- Plot multiple lines on a single
`Axes`

- Combine multiple
`Axes`

in a single`Figure`

First, let's look at plotting multiple lines. This is really simple--just call plot on the `Axes`

you want multiple times:

```
fig, ax = plt.subplots()
ax.plot(x, x, color='green')
ax.plot(x, x * x, color='red')
ax.plot(x, x**3, color='blue')
```

Of course, in this plot it isn't clear what each line represents. We can add a legend to clarify the picture; to make it easy for matplotlib to create the legend for us, we can label each plot as we make it:

```
fig, ax = plt.subplots()
ax.plot(x, x, color='green', label='$x$')
ax.plot(x, x * x, color='red', label='$x^2$')
ax.plot(x, x**3, color='blue', label='$x^3$')
ax.legend(loc='upper left')
```

Another option for looking at multiple plots is to use multiple `Axes`

; this is accomplished by passing our desired layout to `subplots()`

. The simplest way is to just give it the number of rows and columns; in this case the axes are returned as a two dimensional array of `Axes`

instances with shape `(rows, columns)`

.

```
# Sharex tells subplots that all the plots should share the same x-limit, ticks, etc.
# It also eliminates the redundant labelling
fig, axes = plt.subplots(nrows=2, ncols=2, sharex=True)
axes[0, 0].plot(x, x)
axes[0, 0].set_title('Linear')
axes[0, 1].plot(x, x * x)
axes[0, 1].set_title('Squared')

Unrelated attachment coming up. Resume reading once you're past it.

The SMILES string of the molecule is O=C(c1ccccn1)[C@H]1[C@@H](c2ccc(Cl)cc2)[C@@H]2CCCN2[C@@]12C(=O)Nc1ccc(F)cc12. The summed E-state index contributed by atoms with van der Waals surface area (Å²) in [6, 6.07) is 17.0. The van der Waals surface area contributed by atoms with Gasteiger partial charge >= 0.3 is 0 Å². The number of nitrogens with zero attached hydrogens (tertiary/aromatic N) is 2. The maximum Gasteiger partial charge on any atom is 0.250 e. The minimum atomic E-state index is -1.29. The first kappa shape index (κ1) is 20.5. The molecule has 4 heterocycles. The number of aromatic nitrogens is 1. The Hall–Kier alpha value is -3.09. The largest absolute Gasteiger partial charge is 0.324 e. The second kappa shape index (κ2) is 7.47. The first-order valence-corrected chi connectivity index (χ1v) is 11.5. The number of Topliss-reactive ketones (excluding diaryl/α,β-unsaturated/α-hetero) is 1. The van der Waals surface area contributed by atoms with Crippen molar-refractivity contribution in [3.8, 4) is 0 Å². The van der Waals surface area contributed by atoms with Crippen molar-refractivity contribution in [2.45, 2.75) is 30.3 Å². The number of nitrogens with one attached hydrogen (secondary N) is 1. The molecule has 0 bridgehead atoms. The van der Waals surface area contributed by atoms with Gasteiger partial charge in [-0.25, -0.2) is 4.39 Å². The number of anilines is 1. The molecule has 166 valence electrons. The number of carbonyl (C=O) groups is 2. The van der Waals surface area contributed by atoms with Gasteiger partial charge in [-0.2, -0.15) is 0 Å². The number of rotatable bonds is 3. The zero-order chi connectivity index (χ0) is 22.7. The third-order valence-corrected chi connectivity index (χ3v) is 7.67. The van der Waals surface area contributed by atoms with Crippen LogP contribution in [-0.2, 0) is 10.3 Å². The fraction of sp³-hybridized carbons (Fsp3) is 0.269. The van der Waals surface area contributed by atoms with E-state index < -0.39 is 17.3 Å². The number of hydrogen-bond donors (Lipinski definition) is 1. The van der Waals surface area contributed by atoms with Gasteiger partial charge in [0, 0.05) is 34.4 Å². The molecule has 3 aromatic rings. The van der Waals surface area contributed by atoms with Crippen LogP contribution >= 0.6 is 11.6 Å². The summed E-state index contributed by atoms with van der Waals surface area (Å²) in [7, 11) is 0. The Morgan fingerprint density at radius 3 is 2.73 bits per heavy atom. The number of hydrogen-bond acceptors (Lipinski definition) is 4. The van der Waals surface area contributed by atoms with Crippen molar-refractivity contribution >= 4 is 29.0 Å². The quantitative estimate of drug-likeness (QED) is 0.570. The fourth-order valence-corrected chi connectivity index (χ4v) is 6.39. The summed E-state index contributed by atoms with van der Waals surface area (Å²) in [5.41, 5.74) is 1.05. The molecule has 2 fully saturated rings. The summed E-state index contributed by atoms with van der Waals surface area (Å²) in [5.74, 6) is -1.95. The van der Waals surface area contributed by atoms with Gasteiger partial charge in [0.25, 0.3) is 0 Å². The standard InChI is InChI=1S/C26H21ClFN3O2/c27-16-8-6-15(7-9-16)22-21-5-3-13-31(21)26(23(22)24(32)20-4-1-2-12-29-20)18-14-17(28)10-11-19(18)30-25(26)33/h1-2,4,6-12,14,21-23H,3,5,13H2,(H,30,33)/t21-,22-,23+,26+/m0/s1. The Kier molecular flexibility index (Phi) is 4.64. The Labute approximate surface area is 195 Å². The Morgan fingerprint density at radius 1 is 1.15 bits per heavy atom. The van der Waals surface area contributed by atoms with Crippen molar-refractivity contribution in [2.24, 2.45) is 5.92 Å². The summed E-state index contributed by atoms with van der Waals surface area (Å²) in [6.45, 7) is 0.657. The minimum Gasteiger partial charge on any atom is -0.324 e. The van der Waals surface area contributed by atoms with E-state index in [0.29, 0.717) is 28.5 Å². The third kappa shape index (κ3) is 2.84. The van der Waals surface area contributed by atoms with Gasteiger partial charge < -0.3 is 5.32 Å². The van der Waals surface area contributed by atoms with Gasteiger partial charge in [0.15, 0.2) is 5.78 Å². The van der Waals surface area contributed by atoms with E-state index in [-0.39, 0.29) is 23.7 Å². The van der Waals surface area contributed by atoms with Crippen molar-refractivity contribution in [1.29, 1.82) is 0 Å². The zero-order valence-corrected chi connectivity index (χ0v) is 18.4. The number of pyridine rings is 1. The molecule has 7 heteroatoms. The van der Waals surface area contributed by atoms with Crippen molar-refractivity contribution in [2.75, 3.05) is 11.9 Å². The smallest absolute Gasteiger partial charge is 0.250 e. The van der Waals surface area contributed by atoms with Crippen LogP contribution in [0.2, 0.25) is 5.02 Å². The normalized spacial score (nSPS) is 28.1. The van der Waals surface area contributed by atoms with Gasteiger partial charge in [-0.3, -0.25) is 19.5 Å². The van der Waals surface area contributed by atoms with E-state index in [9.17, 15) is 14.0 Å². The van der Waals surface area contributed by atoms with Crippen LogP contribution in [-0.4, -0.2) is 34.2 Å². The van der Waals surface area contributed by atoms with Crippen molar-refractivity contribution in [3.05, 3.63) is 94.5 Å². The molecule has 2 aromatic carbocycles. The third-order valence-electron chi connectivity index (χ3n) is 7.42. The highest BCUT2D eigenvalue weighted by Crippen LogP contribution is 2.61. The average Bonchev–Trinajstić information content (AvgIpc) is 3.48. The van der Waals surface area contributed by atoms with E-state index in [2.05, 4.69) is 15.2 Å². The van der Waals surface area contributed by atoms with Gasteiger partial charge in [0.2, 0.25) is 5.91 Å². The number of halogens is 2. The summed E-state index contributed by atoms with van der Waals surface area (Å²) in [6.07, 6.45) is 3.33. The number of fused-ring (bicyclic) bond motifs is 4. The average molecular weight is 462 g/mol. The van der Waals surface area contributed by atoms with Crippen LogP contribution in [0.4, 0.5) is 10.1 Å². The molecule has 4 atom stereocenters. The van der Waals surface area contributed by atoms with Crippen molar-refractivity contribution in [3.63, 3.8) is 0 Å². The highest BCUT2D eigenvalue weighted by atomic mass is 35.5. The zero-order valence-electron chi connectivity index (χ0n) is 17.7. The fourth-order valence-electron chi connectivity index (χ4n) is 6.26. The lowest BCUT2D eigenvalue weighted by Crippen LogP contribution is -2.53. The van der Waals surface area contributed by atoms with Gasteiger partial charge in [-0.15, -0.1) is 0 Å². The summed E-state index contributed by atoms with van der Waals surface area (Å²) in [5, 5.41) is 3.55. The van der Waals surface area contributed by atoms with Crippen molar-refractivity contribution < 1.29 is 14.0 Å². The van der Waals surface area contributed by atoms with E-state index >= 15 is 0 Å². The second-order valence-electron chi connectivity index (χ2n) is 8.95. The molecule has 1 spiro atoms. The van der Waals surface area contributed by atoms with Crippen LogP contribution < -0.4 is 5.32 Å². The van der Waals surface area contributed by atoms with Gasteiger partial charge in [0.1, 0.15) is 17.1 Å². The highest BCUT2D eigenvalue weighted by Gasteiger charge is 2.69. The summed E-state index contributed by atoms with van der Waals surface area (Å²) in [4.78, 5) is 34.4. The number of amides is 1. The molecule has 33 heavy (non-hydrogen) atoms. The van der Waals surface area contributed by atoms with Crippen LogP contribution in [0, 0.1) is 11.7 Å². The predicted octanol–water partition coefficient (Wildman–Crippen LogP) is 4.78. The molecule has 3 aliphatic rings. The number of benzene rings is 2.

axes[1, 0].plot(x, x ** 3)
axes[1, 0].set_title('Cubic')
axes[1, 1].plot(x, x ** 4)
axes[1, 1].set_title('Quartic')
```

Of course, that's a little verbose for my liking, not to mention tedious to update if we want to add more labels. So we can also use a loop to plot:

```
fig, axes = plt.subplots(nrows=2, ncols=2, sharex=True)
titles = ['Linear', 'Squared', 'Cubic', 'Quartic']
y_vals = [x, x * x, x**3, x**4]
# axes.flat returns the set of axes as a flat (1D) array instead
# of the two-dimensional version we used earlier
for ax, title, y in zip(axes.flat, titles, y_vals):
ax.plot(x, y)
ax.set_title(title)
ax.grid(True)
```

This makes it easy to tweak all of the plots with a consistent style without repeating ourselves. It's also then easier to add, or remove plots and reshape. If you're not familiar with the `zip()`

function below, it's Python's way of iterating (looping) over multiple lists of things together; so each time through the loop the first, second, etc. items from each of the lists is returned. It's one of the built-in parts of Python that makes it so easy to use.

## Conclusion

Next time, we'll look at how to acquire more interesting data from a THREDDS server using Siphon. This will culminate in creating a meteogram using MetPy, Siphon, and matplotlib all together. For more information on what was covered today, we suggest looking at:

- matplotlib's website has many resources for learning more about matplotlib
- matplotlib's documentation gives more information on using matplotlib
- matplotlib's gallery is a great place to see visually what matplotlib can do

For more of Unidata's work in Python, see: - Unidata Blog Notebooks (View Here) - Notebooks from Unidata's Annual Python Training Workshop

Was this too much detail? Too slow? Just right? Do you have suggestions on other topics or examples we should cover? Do you have a notebook you would like us to show off? We'd love to have your feedback. You can send a message to the (python-users AT unidata.ucar.edu) mailing list or send a message to support-python AT unidata.ucar.edu. You can also leave a comment below, directly on the blog post.

Thank you for this really good post on plotting using Python's matplotlib.

Posted by

Erikon July 03, 2016 at 12:40 PM MDT #You're welcome, I'm glad you found it useful!

Posted by

Ryan Mayon July 05, 2016 at 09:22 AM MDT #Thank you for this really good post on plotting using Python's matplotlib